After Aurora was born we discovered she was deaf and so are now adjusting to raising a deaf child. She also doesn’t sleep so 2 years in we’ve had to adapt to only 4-5hours sleep maximum a night on a good day.
Other minor things
In the last 5 years of my life I’ve also gotten married, travelled round the planet twice, raised over £50k for Alder Hey hospital, had heart surgery and most recently a cancer scare (luckily now confirmed as nothing to worry about).
I also started this child loss blog to help others out there and to try to raise more awareness of the issues faced. I’ve started lecturing in marketing at university, launched a new travel business and also made more of my love for photography by studying for a diploma in it. Now with covid changing the landscape of my career in travel and hospitality PR too. Grounding airlines and closing bars/restaurants. The working me has seen a huge shift in my outlook and what I do.
I’d say that’s quite a lot in 5 years wouldn’t you? So you know what? I’m going to give myself a bloody break and a pat on the back for still being relatively sane. So what if I’ve put some weight on. I’m not going to stress about that at all and in the grand scheme of things now with covid challenges too who cares?
Make a list people
So my word of advice to anyone out there is to make a list of all the things you have faced, overcome, survived and achieved in the last 5 years. I bet like me you’ll be surprised and so try to recognise what you have actually done rather than beat yourself up because of a saggy tummy, grey hairs and wrinkles. See how amazing you actually are to have got to where you are today. What have you done, over come and experienced in the last 5 years?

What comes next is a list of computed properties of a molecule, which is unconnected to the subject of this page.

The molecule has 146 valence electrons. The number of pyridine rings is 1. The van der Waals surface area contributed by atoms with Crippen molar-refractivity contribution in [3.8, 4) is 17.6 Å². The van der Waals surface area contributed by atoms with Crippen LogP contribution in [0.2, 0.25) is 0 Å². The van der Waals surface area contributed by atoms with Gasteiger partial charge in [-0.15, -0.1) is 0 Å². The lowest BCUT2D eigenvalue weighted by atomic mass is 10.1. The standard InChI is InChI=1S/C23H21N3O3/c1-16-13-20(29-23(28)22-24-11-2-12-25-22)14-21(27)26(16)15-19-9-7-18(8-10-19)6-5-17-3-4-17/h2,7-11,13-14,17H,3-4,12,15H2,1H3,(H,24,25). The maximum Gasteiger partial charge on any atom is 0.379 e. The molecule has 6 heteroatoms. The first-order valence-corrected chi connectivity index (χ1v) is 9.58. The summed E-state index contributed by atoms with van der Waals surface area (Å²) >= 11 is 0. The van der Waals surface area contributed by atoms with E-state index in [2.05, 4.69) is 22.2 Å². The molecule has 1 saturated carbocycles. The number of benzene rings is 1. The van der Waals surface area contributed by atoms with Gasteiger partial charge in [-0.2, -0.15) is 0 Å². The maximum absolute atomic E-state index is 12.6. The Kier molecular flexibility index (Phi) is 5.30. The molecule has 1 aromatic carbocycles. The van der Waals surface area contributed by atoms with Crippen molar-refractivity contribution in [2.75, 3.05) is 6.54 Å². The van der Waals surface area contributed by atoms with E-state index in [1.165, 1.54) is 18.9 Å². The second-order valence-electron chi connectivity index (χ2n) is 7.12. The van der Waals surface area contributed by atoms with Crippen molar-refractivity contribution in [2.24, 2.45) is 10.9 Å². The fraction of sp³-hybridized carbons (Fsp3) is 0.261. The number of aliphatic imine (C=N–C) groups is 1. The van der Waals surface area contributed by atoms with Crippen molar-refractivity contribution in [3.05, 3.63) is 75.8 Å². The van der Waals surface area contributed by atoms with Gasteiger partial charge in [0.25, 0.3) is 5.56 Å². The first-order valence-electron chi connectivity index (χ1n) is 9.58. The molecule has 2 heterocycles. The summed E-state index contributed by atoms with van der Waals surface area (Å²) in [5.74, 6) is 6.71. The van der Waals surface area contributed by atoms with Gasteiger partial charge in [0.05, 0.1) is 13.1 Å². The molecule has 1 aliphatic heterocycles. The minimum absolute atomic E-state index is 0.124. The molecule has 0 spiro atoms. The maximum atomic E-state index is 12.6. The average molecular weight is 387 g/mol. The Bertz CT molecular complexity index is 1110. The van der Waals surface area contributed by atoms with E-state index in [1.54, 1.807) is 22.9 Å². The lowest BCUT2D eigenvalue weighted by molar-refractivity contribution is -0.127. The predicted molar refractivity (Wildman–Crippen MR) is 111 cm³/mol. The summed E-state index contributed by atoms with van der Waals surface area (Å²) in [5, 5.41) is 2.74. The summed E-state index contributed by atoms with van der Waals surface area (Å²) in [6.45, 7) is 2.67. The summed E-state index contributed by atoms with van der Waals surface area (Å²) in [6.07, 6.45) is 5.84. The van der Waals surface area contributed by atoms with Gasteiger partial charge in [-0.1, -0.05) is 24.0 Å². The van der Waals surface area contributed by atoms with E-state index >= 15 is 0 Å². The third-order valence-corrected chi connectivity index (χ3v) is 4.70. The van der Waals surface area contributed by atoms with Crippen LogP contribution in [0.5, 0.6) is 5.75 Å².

Appreciate the now
I did think about doing a list for the last 18 years but that just made me feel very old and exhausted 😂maybe I will write a memoir someday to share the full story and it’ll be perfect bedtime reading (to send you all to sleep or you will think it is fiction).
Big love to you all and thanks for reading
Always violet skies xx
If you enjoyed this then you might also enjoy these posts –
I’ve not written a blog post for a fair few weeks (well over a month!) because to be honest I just couldn’t be bothered.
I wondered if anyone was actually reading these and so whether I should continue or not.
Then I did a few extremely honest captions on instagram and got a fair few comments back from people telling me thank you, as what I said really resonated with them too. Someone also thanked me for making them feel less alone and that they reached out to find my blog when they were at their lowest ebb. That my blog showed them they could move on too and that there was a glimmer of hope at the end of the apocalypse that is child loss.
I’m back… did you miss me? (don’t answer that!)
So I am back again with my ramblings and I hope you will find them insightful. I’m also going to re-jig my website a little over the coming months so posts are easier to search for and to find.
I know a fair few of us have found the last 3 months especially difficult as we adjust to a new way of life, perhaps facing new financial pressures leading to a change of outlook, lifestyle or having to rethink career or business goals.
I have tried my hardest to be positive about the situation even though work dried up, my birthday was in lockdown and we spent the majority of 3 months isolating to keep our toddler safe.